the ‘rexia’ series:
I stumbled across the term “liarexia” while perusing (what else?) a celebrity gossip magazine. The term was used to describe the eating habits of celebrities photographed eating fatty foods. Cheeseburgers, fries, bagels, milkshakes, you know, the stuff normal people eat every freaking day. So, why is it such a big deal when celebrities do it?
Well, quite frankly, it’s because they’re usually stick thin, and if they were eating that way every meal of every day, they wouldn’t look like that. Ergo, the idea is that they’re “lying” about what they eat throughout the day.
Um, duh. They also all probably have personal trainers that work out with them at their homes 7 days a week. But that’s another blog post entirely.
“Liarexia” is something that I find to be a bit of a redundancy; people who struggle with eating disorders tend to lie a lot because, hello, their eating habits are not normal. Even ED sufferers know this. It’s really rare to find someone placing an order at Starbucks saying, “Please give me a small cup of black coffee. Yes, that’s it. No cream or sugar, please. I’m trying to keep my daily caloric intake under 300 because I’m irrationally fearful of weight gain. Thanks.”
No. That’s not normal, and when people do things like that, it raises red flags. Red flags, by the way, are the eternal enemy of all eating disorders. Red flags demand explanations, which can sometimes lead to something awful. Like therapy or (gasp!) recovery.
I’m a pretty terrible liar. I’ve always known that. But I didn’t know just how bad of a liar I was until a group of my sorority sisters showed me that I wasn’t fooling anyone concerning my eating disorder.
Back in 2006, a group of my sorority sisters and I got together for some sort of event. I don’t remember the specifics of the event, but I do remember that we all went to Village Inn afterward.
(See? This is the real tragedy of the eating disordered individual. Food runs their life. So much so, that they can’t even focus on the great, happy, fun times they experience. Living turns into merely existing in a world where the only thing that matters to them is food, whether or not they’re going to eat it, where they’re going to eat it, how much of it they’re going to eat, etc.)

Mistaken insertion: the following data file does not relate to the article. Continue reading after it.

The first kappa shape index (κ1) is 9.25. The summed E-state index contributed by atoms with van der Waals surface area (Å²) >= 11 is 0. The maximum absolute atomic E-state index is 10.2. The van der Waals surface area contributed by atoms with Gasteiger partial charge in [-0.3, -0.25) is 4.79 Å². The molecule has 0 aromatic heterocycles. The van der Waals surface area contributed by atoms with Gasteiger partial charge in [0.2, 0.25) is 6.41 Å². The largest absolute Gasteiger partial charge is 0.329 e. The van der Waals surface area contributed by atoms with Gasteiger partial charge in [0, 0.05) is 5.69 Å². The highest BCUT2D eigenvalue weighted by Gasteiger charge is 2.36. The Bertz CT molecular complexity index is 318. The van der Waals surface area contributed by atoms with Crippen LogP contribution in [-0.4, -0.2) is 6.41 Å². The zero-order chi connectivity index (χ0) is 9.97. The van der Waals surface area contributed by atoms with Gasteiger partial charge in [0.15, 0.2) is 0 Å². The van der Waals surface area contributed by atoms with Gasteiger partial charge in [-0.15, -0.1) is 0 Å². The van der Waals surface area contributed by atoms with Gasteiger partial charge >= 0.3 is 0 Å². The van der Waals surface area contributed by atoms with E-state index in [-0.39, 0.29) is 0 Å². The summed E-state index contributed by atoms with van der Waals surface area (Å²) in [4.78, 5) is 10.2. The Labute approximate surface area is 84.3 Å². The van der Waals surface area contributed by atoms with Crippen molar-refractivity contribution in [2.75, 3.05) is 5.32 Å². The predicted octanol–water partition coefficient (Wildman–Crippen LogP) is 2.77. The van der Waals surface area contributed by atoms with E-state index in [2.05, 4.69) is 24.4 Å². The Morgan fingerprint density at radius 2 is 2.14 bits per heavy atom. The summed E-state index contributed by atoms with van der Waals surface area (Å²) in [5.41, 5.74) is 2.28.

So. We went to Village Inn. When the waitress came around and asked for our drink orders, I went with water. This isn’t suspicious, I thought, because I’m a poor college kid and water is free. But while the waitress was gone, my mind was racing a million miles a second trying to come up with a logical explanation for why I wasn’t going to order any food. Normally I’d go with my staple, “Oh, I already ate dinner, I’m still full.” However, since I’d been spending time with my sisters all afternoon, I knew that wasn’t going to fly.
When the waitress came back to our table, in a last ditch effort to come up with an out, I told her to come to me last. As each girl ordered their food, my time dwindled away, and I was still without a reasonable excuse. So I panicked. When the waitress got to me, I just closed the menu and said, “Oh, I’m not eating, but thanks.”
For a split second, I thought it worked. But then, the silence surrounding me was shattered by my sisters erupting in a burst of exasperated protestation.
“What? Why aren’t you eating?”
“Lindsay, this is getting ridiculous.”
“You are skinny enough, stop doing this!”
And an assortment of other exclamations about my strange eating habits and surprisingly evident obsession with my weight.
My face burst aflame with embarrassment and horror. They knew. All of them knew. I didn’t know what to say, so I said the first thing that came to my mind:
“But I’ve already eaten too much today.”
A big, fat, stinking lie. A lie so obvious, it might as well have been tap dancing on the table. A lie so big, it could only be conjured up in an effort to cover up another palpable fallacy.
They didn’t fall for it.
I can’t tell you how revolted that conversation left me. I felt attacked, exposed, raw, and hopeless. But those feelings were only (relatively) temporary, as they were the product of a conversation that would be the catalyst to me eventually seeking help for my disorder.
So thank you, sisters. Thanks for not buying my crap. Thanks for being brave enough to call me out on a lie.
And here is my message to anyone who currently knows they’re being lied to about something like this: I know it’s scary, but please. Speak up. Yes, it will hurt. Yes, it will be uncomfortable. But you may save someone’s life.